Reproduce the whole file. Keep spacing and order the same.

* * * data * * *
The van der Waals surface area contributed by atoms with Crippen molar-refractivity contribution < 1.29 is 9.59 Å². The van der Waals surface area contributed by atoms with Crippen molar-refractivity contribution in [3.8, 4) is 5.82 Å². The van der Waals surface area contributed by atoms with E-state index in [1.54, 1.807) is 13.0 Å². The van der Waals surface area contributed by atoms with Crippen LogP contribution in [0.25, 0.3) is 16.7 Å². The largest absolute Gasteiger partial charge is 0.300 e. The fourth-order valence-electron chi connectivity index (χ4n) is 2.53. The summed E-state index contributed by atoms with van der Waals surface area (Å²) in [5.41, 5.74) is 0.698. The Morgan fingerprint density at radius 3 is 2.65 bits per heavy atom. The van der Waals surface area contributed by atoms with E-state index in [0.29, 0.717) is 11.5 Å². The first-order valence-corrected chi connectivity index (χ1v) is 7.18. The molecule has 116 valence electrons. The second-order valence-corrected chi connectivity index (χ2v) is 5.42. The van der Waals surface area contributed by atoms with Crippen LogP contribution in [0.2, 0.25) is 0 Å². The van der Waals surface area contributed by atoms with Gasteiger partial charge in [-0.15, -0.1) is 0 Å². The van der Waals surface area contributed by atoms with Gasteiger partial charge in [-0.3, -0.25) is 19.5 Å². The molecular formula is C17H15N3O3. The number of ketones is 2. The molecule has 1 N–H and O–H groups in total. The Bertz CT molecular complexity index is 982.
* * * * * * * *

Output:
The van der Waals surface area contributed by atoms with Crippen molar-refractivity contribution < 1.29 is 9.59 Å². The van der Waals surface area contributed by atoms with Crippen molar-refractivity contribution in [3.8, 4) is 5.82 Å². The van der Waals surface area contributed by atoms with E-state index in [1.54, 1.807) is 13.0 Å². The van der Waals surface area contributed by atoms with Crippen LogP contribution in [0.25, 0.3) is 16.7 Å². The largest absolute Gasteiger partial charge is 0.300 e. The fourth-order valence-electron chi connectivity index (χ4n) is 2.53. The summed E-state index contributed by atoms with van der Waals surface area (Å²) in [5.41, 5.74) is 0.698. The Morgan fingerprint density at radius 3 is 2.65 bits per heavy atom. The van der Waals surface area contributed by atoms with E-state index in [0.29, 0.717) is 11.5 Å². The first-order valence-corrected chi connectivity index (χ1v) is 7.18. The molecule has 116 valence electrons. The second-order valence-corrected chi connectivity index (χ2v) is 5.42. The van der Waals surface area contributed by atoms with Crippen LogP contribution in [0.2, 0.25) is 0 Å². The van der Waals surface area contributed by atoms with Gasteiger partial charge in [-0.15, -0.1) is 0 Å². The van der Waals surface area contributed by atoms with Gasteiger partial charge in [-0.3, -0.25) is 19.5 Å². The molecular formula is C17H15N3O3. The number of ketones is 2. The molecule has 1 N–H and O–H groups in total. The Bertz CT molecular complexity index is 982.